The Will Of The People


In case you haven’t noticed all the politicians and pundits cramming the airwaves, 2012 is an election year. The top-line issues are clear: jobs and the economy. It’s pretty hard to argue that moving the country out of the economic doldrums should not be the top priority for whomever gets elected in the fall. It is one of the few things that the majority of Americans agree upon. Once we get beyond that top rank of concerns, however, we find that we are a nation divided on social issues and the best way to allocate resources to build the brightest future for the country.

There is something else that the majority of Americans agree upon, and that is No More Homeless Pets. Best Friends has maintained for some time that the debate between the no-kill and the traditional sheltering worlds was over long ago with no-kill as the clear winner, and now it is clear that the broader public agrees as well.

A recent AP-Petside.com national poll revealed 71 percent of Americans believe “animal shelters should only be allowed to euthanize animals when they are too sick to be treated or too aggressive to be adopted.” That is a mandate by any measure, and we hope that the old-line shelters and national organizations that are dithering or are on the wrong side of the fence will listen to the public and step over to no-kill.

Since the late 1980s, we have seen the number of animals killed annually in shelters around the country decrease from a high of around 17 million to the current level of about 4 million. We are in the home stretch, and more communities are taking concrete steps to achieve no-kill status all the time. And not just small, prosperous towns and progressive communities. Salt Lake City is on the cusp of no-kill; Reno, Nevada, has achieved it, as has Austin, Texas. Likewise, New York City is well on its way to achieving its no-kill goal under the leadership of Maddie’s Fund and the Mayor’s Alliance for NYC’s Animals. This year in Los Angeles, Best Friends is launching a citywide campaign to achieve no-kill that includes a coalition of local rescue organizations and L.A. Animal Services. I am also proud to say that Best Friends is supporting exciting no-kill efforts in San Antonio, Texas, and Jacksonville, Florida.

What is most exciting is that in places like Los Angeles and San Antonio, the city administrations are full partners in the effort rather than naysayers who are resisting or taking a wait-and-see attitude. It is no longer a small group of activists and rescuers tugging on coat tails or waving protest signs. As reflected in the AP-Petside poll, no-kill is what the public wants and expects, and savvy politicians recognize that and are getting out in front of the no-kill wave. It is the will of the people.

2012 will be a banner year for animals and the no-kill movement. From all of the animals and staff at Best Friends, I wish you, our members and friends, who make all that we do possible, all the very best for the New Year.

Gregory Castle
CEO, Best Friends Animal Society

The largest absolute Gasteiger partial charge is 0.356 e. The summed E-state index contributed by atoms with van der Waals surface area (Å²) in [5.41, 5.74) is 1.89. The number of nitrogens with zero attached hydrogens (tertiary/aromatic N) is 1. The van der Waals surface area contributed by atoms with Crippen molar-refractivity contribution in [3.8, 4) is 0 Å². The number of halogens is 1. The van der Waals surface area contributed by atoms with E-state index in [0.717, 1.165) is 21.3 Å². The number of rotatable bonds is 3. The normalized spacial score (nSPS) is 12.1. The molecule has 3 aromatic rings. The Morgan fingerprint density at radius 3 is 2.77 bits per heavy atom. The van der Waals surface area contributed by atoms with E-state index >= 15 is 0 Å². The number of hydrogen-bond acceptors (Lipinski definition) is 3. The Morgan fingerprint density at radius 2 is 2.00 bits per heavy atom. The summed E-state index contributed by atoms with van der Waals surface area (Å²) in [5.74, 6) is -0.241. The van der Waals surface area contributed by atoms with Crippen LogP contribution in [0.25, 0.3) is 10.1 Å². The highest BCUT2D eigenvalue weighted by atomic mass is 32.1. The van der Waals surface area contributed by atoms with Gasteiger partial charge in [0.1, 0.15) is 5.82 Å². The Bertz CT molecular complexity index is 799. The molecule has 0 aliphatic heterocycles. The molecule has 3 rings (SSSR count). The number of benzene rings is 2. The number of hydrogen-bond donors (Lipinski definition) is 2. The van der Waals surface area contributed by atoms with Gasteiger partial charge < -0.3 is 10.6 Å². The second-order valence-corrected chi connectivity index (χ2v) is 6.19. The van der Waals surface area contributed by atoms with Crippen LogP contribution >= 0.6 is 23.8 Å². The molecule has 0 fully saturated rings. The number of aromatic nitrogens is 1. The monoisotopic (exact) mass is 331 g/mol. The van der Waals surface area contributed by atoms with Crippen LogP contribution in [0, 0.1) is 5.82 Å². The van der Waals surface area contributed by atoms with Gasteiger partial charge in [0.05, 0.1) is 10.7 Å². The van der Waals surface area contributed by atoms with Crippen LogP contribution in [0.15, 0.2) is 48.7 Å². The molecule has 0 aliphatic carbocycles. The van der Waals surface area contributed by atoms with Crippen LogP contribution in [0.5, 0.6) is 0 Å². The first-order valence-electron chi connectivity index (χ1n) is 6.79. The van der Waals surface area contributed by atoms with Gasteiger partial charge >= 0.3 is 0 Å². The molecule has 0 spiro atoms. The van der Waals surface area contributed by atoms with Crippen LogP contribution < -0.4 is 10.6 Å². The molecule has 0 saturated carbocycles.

[Editor's Note: A few comments on our New Year’s blog, “The Will of The People,” take exception to the inclusion of New York City and efforts of the Mayor’s Alliance and Maddie’s Fund as helping us toward the goal of no kill.  

These comments single out New York City Animal Care & Control as an organization in need of major reform and a miserable place for any animal, and criticize Best Friends’ support of the Mayor’s Alliance.

We want to point out that our blog offered no defense of NY AC&C and, in fact, never mentioned it.  Again, our blog did not mention NYAC&C.  We do not dispute the deserved criticism of that operation.

The intention of the blog was to highlight the fact that the tide is changing to the point where the will of the public across the country (including the nation’s largest and most densely populated city) supports a no-kill agenda.

Best Friends has no special allegiance to the Mayor’s Alliance and we certainly have no allegiance to NY AC&C.

We do, however, have an allegiance to objectivity—and objectively speaking, it would be nonsensical to deny the fact that the results of Maddie’s Fund and the Mayor’s Alliance efforts in New York have dramatically reduced shelter killing—from 31,701 deaths in 2003 when the program began to 11,602 in 2010.  

Additionally, shelter intake has declined (largely the result of spay neuter efforts) from 52,415 to 44,293 over the same time frame, saving the lives of 136,587 animals along the way.

Whatever the “should have,” “could have” or “might have been” observations that we all can make, the fact remains that without the work of the Mayor’s Alliance, most of those lives would not have been saved; and those positive, life saving trends would not exist.

Source: http://blogs.bestfriends.org/index.php/2012/01/03/the-will-of-the-people/



Best Friends Animal Society

Best Friends is a nonprofit organization building no-kill programs and partnerships nationwide, all coordinated from our Kanab, Utah headquarters - the largest no-kill sanctuary for homeless companion animals.

At the core of our work is the dream that one day kindness will replace cruelty, and animals will no longer be destroyed because they are unwanted or imperfect. Spaying and neutering will be the rule for all pets and adoption from local animal shelters and rescues will be the first option for everyone. Those same shelters and rescues will have the knowledge and resources to help rehabilitate special-needs animals and find the right family for every animal.

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